It is important at the outset to keep one distinction firmly in mind, as the failure to do so led to some confusion in the submissions before us. I refer to the distinction between the question whether an order may refer to classes of unnamed persons, and the quite separate question whether an order can bind persons not party to the litigation. The first is a procedural question, a matter of pleading. The second is the real question raised by the dissenting opinion of Wood J.A. It is with the second question that I am concerned at this point.
 The argument that the jurisdiction of the courts is confined to parties named and served in the action rests on the notion that the courts can act only in personam; that is, against named individuals. In Marengo v. Daily Sketch and Sunday Graphic, Ltd., Lord Uthwatt cited Iveson v. Harris for the proposition that a court is not competent "to hold a man bound by an injunction, who is not a party in the cause for the purpose of the cause". He went on to say (at p. 407):
The reference to servants, workmen, and agents in the common form is nothing other than a warning against wrongdoing to those persons who may by reason of their situation be thought easily to fall into the error of implicating themselves in a breach of the injunction by the defendant. There its operation, in my opinion, ends.
The traditional English rule thus appears to be that only named parties can be bound by a court order. While general terminology referring to others may be included in the order, this is done only to capture the idea that the named party -- often a corporation -- is enjoined from committing the specified act both directly and through the actions of others, such as servants and agents, whom it may direct. The general terminology also serves to provide a warning to third parties who might otherwise implicate themselves in a breach of the order.
 If third parties are not bound by an order, it would seem logically to follow that they cannot personally be held responsible for breaching it. Nevertheless, the English courts accept that non-parties may be held guilty of contempt for violating court orders. The House of Lords has recently confirmed that a person not named in an order may be held in contempt of court for doing the act prohibited by the order, even when acting independently and not aiding or abetting the named defendant. In this sense, it may be argued that the English authorities, despite an apparent rule to the contrary, in fact hold that injunctions are binding on persons other than the parties to the action.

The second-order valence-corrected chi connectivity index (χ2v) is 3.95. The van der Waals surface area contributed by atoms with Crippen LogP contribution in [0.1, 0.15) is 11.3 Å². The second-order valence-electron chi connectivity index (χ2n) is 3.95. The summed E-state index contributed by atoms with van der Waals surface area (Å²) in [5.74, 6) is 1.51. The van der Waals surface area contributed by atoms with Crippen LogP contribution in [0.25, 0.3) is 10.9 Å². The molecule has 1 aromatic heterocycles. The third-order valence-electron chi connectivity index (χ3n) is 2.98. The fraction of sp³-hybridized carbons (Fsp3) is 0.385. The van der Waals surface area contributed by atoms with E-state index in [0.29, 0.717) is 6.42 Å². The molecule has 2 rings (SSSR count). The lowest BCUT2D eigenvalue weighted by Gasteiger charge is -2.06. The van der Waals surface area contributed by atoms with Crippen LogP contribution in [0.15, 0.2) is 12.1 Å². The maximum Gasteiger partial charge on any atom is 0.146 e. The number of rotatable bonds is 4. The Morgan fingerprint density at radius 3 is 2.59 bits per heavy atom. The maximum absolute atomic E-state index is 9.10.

How is the fact that non-parties can be found guilty of violating court orders and sent to prison therefor to be reconciled with the assertion of the English authorities that only parties to the litigation can be bound by court orders? On the level of theory, these apparently contradictory positions are reconciled by the distinction between being bound by an injunction as a party to the action and being guilty of contempt of court by obstructing justice. Only parties are "bound" by the injunction. But anyone who disobeys the order or interferes with its purpose may be found to have obstructed the course of justice and hence be found guilty of contempt of court. Thus in Seaward v. Paterson, Lindley L.J. wrote (at p. 555):
A motion to commit a man for breach of an injunction, which is technically wrong unless he is bound by the injunction, is one thing; and a motion to commit a man for contempt of Court, not because he is bound by the injunction by being a party to the cause, but because he is conducting himself so as to obstruct the course of justice, is another and a totally different thing.
 On the level of practice, the distinction seems to be a distinction without a difference since in either case, a person not named in the action who violates the injunction may be brought before the courts, tried, and penalized. The difference vanishes in the Canadian context where the practice is to charge non-parties with contempt rather than for violating the injunction. In the case at bar, for example, the 626 people convicted under the various injunctions were convicted not of violating the injunction, but of criminal contempt.
 It thus emerges that Wood J.A. correctly asserts the existence of the English rule that injunctions bind only parties to the action. The assertion, however, is of little consequence because third parties who violate or interfere with the injunction may be prosecuted for contempt of court. The case at bar does not raise the issue whether non-parties are bound by an injunction in the technical sense discussed by Wood J.A.; it does raise the issue whether non-parties can be found in contempt of court for violating an injunction. On the English authorities, the answer to that question is indubitably affirmative.
 Canadian judges considering the problem of mass violations of private rights have made less of the distinction between being bound by an injunction (confined to parties) and being bound to obey an injunction (not confined to parties). In Bartle & Gibson Co. v. Retail, Wholesale and Department Store Union, Local 580, Tysoe J.A., considering a submission that non-parties should not be described in an order, stated (at p. 455):